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Funds in focus: Ivo Staijen's HBM Global Biotechnology fund

Citywire Switzerland takes a look at what has helped A-rated manager to outperform.

Biotech has long been a darling of Swiss investors, with some of the sector's biggest companies rooted in the country.

However, the sector has experienced headwinds as a result of the US presidential campaign and the absence of guaranteed approval of innovative drugs.

Citywire A-rated Ivo Staijen is a specialist in his narrow field. He took on responsibility for the HBM Global Biotechnology Fund in January 2012 shortly after the official launch of the fund.

He has over more than four years' experience in the pharma industry and 14 years of portfolio management and investment analysis experience in the healthcare sector.

The fund manager is a former senior biotechnology analyst at Bank Sarasin and also used to be department head at MDS Pharma Services.

Over the coming slides we will dive into fund's performance, sector allocation and the fund manager's outlook.

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AUM: $28 million

Launch date: 30 December 2011

Fund manager: Ivo Staijen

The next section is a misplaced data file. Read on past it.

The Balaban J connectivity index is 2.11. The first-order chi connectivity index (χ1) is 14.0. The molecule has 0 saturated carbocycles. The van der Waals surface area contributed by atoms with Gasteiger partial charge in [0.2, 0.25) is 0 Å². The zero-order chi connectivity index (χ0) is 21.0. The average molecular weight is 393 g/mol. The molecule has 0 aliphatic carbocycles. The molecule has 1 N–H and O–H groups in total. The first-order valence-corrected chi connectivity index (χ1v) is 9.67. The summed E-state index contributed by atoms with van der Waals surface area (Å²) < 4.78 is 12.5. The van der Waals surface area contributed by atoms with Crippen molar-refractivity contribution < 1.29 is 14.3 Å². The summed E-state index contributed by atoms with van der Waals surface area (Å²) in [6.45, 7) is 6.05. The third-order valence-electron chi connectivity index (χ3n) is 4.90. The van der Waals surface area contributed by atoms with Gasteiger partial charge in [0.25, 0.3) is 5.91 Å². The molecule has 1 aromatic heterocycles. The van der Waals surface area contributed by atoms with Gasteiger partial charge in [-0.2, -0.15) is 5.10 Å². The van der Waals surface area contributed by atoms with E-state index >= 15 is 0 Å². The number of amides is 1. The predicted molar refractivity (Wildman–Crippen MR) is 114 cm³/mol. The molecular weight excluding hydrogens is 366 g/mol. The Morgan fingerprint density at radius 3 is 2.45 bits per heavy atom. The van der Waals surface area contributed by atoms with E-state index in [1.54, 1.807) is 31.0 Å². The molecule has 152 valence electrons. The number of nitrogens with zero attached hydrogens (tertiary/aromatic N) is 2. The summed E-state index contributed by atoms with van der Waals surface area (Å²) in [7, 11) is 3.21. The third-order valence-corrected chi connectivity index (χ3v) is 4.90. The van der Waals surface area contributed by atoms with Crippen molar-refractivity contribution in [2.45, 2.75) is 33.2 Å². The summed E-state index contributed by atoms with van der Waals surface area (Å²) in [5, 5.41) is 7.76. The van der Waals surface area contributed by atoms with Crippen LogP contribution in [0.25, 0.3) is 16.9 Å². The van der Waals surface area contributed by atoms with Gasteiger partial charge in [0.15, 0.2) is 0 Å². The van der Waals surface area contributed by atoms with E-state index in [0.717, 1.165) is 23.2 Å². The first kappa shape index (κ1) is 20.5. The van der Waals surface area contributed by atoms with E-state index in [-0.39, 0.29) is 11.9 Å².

Performance over the last three years: 53.3%

Benchmark: NASDAQ Biotechnology TR

The biotechnology universe ranked by Citywire is very concentrated, with 12 fund managers in the league table.

Over the past three years A-rated Staijen has returned 53.3% in Swiss franc terms to the end of December 2016 against the average fund manager, who returned 35.7% over the same period.

He had a AA rating in November-December 2016 and held an A rating for eight months in a row. He was first rated by Citywire in April 2015.

The fund currently outperforms the MSCI World/Biotechnology TR, which returned 42.39% over the three years to the end of December.

Meanwhile the fund manager is far ahead of NASDAQ Biotechnology TR, which returned only 35.02% over the same timeframe.

Staijen takes the number two place in terms of performance over the past three years in the sector and is number one over the past five years.

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Top positions

Amgen 8.9%

Celgen 8.3%

Gilead 7.2%

Biogen 6.9%

Regeneron 6.4%

The second biggest position in the fund is Celgen, accounting for 8.3% of the fund. The fund manager the company has a very stable main business that is growing, including such drugs like Revlimid and Otezla and up to 50 collaborations in the pipeline.

'We expect late-stage data from novel drug candidates such as Ozanimod in Multiple Sclerosis and Ulcerative Colitis, and Mongersen in Crohn’s Disease, in 2017 or early 2018.’

American pharmaceutical company Gilead is an underweight despite being among top five positions of the fund.

‘Gilead is a market leader in HIV treatment, which was its first claim to fame. Ten years later they became the leading force in the space of Hepatitis C after buying Pharmasset in 2001. That franchise is shrinking and now the question is of course where do they go from here.’